Love in the Time of Cholera is a celebration of life over death, love over despair, and health over sickness. It is the story of Florentino Ariza, who was rejected by Fermina Daza in his youth. He maintains a silent vigil of unrequited love for fifty-one years, nine months, and four days, until he meets Fermina again at her husband’s wake and renews his suit. The novel spans a period from the late 1870’s to the early 1930’s, and it is set in a South American community modeled after Cartagena, Colombia, and besieged by civil wars and plagues.
Florentino, an eighteen-year-old apprentice telegraph operator, sees thirteen-year old Fermina and falls madly in love. Fermina’s father finds out and sends his daughter on an extended trip to remove her from temptation. She returns years later, rejects Florentino, and accepts the proposal of a cultured physician and cholera specialist, Dr. Juvenal Urbino. Although Florentino continues to love Fermina throughout the years, he also continues his own social relationships—engaging in 622 long-term liaisons, which he records in a series of notebooks—and becomes president of a riverboat company. Then Florentino learns that eighty-one-year-old Juvenal has died, falling off a ladder trying to capture a condescending, bilingual parrot. Although Love in the Time of Cholera does not have the extended fantasy of One Hundred Years of Solitude, touches of unexpected, delightful humor—like the parrot—abound. In the midst of careful detailing, it is almost as if García Márquez winks and turns his head to tell the reader a private joke.
When Florentino attends Juvenal’s wake at the Urbino home, Fermina orders him to leave. Undaunted, he launches a fervent, youthful courtship and eventually triumphs, consummating his passion on a riverboat during a trip on the Magdalena River. The ship is unable to dock because of an outbreak of cholera on board, and the crew and passengers are running low on supplies. Florentino is focused on life, not death. At the end of the novel, the captain asks Florentino how long he thinks they can keep going up and down the river, and Florentino responds, “Forever.”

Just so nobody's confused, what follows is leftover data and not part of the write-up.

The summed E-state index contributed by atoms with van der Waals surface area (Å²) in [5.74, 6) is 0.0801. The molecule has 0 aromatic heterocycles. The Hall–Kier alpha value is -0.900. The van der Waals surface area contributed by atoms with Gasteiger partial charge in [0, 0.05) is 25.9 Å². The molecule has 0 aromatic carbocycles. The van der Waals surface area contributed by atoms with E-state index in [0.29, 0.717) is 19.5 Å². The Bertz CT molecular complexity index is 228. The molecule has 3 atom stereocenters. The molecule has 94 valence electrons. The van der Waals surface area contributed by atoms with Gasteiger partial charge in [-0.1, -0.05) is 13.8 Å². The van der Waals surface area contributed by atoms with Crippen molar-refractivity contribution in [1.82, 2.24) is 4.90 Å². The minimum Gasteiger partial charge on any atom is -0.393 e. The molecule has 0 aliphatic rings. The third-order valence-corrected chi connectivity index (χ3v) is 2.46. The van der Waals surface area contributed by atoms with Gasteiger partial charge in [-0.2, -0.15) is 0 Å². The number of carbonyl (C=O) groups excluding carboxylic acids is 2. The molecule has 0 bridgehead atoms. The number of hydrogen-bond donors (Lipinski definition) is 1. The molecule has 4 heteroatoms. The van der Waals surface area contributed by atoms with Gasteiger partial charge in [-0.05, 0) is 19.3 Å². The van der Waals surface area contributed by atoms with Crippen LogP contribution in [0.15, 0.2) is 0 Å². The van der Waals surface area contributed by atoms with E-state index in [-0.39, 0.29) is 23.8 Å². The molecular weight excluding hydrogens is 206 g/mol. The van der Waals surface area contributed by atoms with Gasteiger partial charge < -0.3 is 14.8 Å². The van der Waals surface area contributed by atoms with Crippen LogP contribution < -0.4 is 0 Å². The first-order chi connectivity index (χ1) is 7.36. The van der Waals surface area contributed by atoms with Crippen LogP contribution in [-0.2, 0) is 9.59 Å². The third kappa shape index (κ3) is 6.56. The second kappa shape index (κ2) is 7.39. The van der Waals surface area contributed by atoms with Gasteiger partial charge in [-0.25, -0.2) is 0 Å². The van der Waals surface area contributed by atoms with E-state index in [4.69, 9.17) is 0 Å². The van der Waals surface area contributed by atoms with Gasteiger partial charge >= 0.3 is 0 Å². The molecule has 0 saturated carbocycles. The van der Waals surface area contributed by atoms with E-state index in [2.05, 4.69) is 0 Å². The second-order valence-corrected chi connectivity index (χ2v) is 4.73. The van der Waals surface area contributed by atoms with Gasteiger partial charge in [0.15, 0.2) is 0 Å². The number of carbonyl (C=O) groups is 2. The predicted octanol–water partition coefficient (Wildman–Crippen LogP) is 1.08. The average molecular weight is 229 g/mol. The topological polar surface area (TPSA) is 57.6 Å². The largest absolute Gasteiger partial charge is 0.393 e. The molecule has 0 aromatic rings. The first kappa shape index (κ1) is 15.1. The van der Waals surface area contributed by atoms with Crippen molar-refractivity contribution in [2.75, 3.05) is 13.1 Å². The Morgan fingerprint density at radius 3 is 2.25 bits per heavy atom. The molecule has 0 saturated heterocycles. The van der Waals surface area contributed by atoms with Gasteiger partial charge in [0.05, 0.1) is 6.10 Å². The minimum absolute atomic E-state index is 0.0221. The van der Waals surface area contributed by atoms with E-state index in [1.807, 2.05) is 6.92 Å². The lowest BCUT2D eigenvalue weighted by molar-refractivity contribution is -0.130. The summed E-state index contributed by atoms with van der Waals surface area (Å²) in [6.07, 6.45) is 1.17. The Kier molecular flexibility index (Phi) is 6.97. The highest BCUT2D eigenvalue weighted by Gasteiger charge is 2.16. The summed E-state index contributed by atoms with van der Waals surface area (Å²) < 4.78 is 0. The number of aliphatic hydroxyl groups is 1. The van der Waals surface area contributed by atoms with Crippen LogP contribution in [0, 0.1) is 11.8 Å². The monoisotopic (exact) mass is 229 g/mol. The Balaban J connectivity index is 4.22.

This novel differs considerably from much of García Márquez’s previous fiction. It is a more precise and simple story, in contrast to his often complicated multiple narratives. Except for a brief section in the beginning, the plot proceeds chronologically. Although reality and fantasy intermingle, the fantastic in this novel is not as fantastic as in other works, and the line between the two is less blurred. Critics have suggested that Love in the Time of Cholera reads like a nineteenth century novel in the majestic narrative tradition.
García Márquez continues to address his enduring themes of love and destiny; this novel is an optimistic celebration of life. Evil and negativity are present, and this time his characteristic plague is cholera. In this novel, however, such situations make people want to live more, not less. García Márquez has explained that Fermina and Florentino’s romance—which is based on the relationship of his father and mother—was sparked by an image that he once saw: an elderly couple, very much in love, dancing on the deck of a ship. García Márquez told an interviewer that he could not have written Love in the Time of Cholera when he was younger because it includes points of view that he did not have in his youth. He continued, “I think that aging has made me realize that feelings and sentiments, what happens in the heart, are ultimately the most important.”
Dr. Juvenal Urbino has been called to the residence of his friend Jeremiah de Saint-Amour, who had taken his own life the previous evening. From a letter that his friend left him, Urbino learns that Saint-Amour spent his final night with a female companion and that he was actually a fugitive who had indulged in cannibalism. Devastated by this knowledge, Urbino finds his whole day unsettled. Late that afternoon,...
(The entire section is 1,488 words.)